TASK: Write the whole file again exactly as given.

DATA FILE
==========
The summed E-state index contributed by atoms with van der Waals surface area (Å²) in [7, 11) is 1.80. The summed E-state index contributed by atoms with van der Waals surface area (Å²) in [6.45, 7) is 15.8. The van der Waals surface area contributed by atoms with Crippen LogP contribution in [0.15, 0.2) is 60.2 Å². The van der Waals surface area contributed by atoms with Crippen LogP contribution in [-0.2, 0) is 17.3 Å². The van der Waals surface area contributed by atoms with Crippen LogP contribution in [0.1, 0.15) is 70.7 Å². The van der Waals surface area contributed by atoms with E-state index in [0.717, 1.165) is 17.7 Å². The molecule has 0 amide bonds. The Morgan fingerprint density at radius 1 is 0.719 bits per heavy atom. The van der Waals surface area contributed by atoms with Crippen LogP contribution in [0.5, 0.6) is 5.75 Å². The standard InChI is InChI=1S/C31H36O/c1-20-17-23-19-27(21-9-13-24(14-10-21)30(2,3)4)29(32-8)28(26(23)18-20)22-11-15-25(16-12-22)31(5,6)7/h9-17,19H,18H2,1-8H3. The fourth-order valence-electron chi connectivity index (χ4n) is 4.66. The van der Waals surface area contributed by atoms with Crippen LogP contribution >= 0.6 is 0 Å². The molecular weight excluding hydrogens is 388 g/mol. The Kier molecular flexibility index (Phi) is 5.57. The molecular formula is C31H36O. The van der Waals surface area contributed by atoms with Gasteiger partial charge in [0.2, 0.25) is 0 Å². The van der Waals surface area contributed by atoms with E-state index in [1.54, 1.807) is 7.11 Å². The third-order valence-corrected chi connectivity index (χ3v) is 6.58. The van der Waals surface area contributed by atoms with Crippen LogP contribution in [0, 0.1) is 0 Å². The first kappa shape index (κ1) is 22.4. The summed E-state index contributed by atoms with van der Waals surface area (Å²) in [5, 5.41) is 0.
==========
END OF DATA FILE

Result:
The summed E-state index contributed by atoms with van der Waals surface area (Å²) in [7, 11) is 1.80. The summed E-state index contributed by atoms with van der Waals surface area (Å²) in [6.45, 7) is 15.8. The van der Waals surface area contributed by atoms with Crippen LogP contribution in [0.15, 0.2) is 60.2 Å². The van der Waals surface area contributed by atoms with Crippen LogP contribution in [-0.2, 0) is 17.3 Å². The van der Waals surface area contributed by atoms with Crippen LogP contribution in [0.1, 0.15) is 70.7 Å². The van der Waals surface area contributed by atoms with E-state index in [0.717, 1.165) is 17.7 Å². The molecule has 0 amide bonds. The Morgan fingerprint density at radius 1 is 0.719 bits per heavy atom. The van der Waals surface area contributed by atoms with Crippen LogP contribution in [0.5, 0.6) is 5.75 Å². The standard InChI is InChI=1S/C31H36O/c1-20-17-23-19-27(21-9-13-24(14-10-21)30(2,3)4)29(32-8)28(26(23)18-20)22-11-15-25(16-12-22)31(5,6)7/h9-17,19H,18H2,1-8H3. The fourth-order valence-electron chi connectivity index (χ4n) is 4.66. The van der Waals surface area contributed by atoms with Crippen LogP contribution >= 0.6 is 0 Å². The molecular weight excluding hydrogens is 388 g/mol. The Kier molecular flexibility index (Phi) is 5.57. The molecular formula is C31H36O. The van der Waals surface area contributed by atoms with Gasteiger partial charge in [0.2, 0.25) is 0 Å². The van der Waals surface area contributed by atoms with E-state index in [1.54, 1.807) is 7.11 Å². The third-order valence-corrected chi connectivity index (χ3v) is 6.58. The van der Waals surface area contributed by atoms with Crippen LogP contribution in [0, 0.1) is 0 Å². The first kappa shape index (κ1) is 22.4. The summed E-state index contributed by atoms with van der Waals surface area (Å²) in [5, 5.41) is 0.